Marital Oppression in "The Story of an Hour" Essay

1819 Words Apr 19th, 2006 8 Pages
In "The Story of an Hour" by Kate Chopin, we are introduced to Mrs. Mallard, an unloving, heartless, woman who is overjoyed by the passing of her husband—or at least that is the common misconception. Mrs. Mallard although perceived as inhuman is actually more human than most would like to believe. While her actions may seem questionable or even to be condemned, they are hardly unthinkable in light of the issues involving marriage and the woman's role throughout history. The story itself presents a valid argument in favor of Louise as she is portrayed as the oppressed wife finally set free after her husband's death.
In the beginning of "The Story of an Hour," Mrs. Mallard is just a typical wife. It is not until she hears of her husband's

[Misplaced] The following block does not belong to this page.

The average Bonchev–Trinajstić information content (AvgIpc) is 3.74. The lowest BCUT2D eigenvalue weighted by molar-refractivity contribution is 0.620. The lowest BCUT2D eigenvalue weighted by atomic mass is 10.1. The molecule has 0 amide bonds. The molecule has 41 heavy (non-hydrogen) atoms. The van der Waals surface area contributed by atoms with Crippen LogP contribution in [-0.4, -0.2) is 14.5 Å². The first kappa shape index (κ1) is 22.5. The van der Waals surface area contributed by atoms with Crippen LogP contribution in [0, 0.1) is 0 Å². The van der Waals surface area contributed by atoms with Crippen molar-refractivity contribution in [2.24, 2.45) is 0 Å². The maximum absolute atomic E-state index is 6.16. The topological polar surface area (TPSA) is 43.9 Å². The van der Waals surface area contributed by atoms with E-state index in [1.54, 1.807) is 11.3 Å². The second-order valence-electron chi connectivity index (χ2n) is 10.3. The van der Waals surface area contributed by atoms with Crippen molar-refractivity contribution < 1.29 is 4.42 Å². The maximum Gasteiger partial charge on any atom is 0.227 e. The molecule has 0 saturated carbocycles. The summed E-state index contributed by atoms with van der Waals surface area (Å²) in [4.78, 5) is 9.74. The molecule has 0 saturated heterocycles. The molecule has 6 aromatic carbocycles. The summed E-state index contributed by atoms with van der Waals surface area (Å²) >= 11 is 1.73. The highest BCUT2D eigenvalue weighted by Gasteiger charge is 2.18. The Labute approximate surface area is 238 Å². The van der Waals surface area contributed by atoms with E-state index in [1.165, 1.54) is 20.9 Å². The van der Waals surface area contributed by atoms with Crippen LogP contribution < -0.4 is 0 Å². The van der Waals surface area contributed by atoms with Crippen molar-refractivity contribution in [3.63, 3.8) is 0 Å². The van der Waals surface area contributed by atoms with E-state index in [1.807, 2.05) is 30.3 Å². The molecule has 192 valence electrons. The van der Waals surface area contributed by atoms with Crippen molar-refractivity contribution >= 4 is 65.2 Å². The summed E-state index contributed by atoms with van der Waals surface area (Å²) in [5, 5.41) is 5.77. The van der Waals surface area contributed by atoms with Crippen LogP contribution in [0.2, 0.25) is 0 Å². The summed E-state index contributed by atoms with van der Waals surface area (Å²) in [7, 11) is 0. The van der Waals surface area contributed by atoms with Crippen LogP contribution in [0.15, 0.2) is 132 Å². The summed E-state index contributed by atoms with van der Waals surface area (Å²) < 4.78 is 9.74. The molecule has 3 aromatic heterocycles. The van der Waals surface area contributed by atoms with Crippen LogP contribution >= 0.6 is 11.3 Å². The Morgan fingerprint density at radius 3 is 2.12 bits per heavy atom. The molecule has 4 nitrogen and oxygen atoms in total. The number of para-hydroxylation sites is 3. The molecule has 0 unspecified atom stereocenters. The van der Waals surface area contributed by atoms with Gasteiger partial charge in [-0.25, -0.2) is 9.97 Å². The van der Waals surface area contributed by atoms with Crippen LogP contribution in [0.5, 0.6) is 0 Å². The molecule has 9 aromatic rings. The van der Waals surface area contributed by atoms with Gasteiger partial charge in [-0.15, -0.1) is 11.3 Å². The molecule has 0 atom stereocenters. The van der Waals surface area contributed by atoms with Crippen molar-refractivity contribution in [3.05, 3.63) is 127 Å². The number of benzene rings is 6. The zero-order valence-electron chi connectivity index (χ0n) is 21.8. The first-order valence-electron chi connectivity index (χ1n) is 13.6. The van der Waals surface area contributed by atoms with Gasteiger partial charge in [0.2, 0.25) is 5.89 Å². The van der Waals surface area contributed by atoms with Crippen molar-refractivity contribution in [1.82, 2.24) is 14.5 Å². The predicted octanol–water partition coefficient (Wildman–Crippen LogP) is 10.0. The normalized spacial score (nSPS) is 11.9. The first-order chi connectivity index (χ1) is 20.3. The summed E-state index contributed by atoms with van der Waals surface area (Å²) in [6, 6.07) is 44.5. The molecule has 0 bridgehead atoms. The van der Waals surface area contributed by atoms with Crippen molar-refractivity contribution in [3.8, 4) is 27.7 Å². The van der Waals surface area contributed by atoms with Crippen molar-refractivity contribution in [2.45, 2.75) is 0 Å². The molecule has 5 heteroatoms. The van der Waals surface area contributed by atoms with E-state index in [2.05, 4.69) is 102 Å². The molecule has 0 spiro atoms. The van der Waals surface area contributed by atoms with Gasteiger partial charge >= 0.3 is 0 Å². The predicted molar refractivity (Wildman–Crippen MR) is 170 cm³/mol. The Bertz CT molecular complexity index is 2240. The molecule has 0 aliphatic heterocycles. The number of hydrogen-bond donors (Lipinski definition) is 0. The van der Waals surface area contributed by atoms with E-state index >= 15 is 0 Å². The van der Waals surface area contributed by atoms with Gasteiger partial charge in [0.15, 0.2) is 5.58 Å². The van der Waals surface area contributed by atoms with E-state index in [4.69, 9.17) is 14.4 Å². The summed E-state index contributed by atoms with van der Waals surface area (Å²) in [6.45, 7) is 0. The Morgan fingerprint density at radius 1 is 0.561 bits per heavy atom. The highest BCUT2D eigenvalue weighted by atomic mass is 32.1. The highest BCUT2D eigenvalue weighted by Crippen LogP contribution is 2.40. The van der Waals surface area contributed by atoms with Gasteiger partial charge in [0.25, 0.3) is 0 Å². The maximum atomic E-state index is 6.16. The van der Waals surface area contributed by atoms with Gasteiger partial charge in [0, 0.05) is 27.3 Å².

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The true question that should be asked is the motivation behind Mrs. Mallard's response to her husband's death, is Louise truly a heartless woman worthy of our condescension? As noted before, Louise was obviously an oppressed woman. Moreover, in light of the common treatment of marriage and women in the 1800's, there is little doubt that Louise was evidently trapped in her marriage, unable to divorce her husband despite the fact that she was noticeably unhappy, mainly because she simply would not have been able to, but also because she would have been condemned by society. When this is taken into consideration it is fairly easy to comprehend or even sympathize with Louise. It is only normal and in human nature to enjoy the very freedom to which we should all be entitled to. In this respect, Louise is neither cold-hearted nor inhumane.
The reactions displayed by Louise and that of student response do not entirely coincide. Perhaps this is do to Chopin's dedication of effectively elaborating Louise's joy while merely mentioning in passing Louise's momentary grief at the beginning. The choice of detail dedicated to the joy of losing the husband pushes the reader to automatically judge Louise disapprovingly because to do otherwise might somehow commend such cruelty. However, the fact still remains that Louise did

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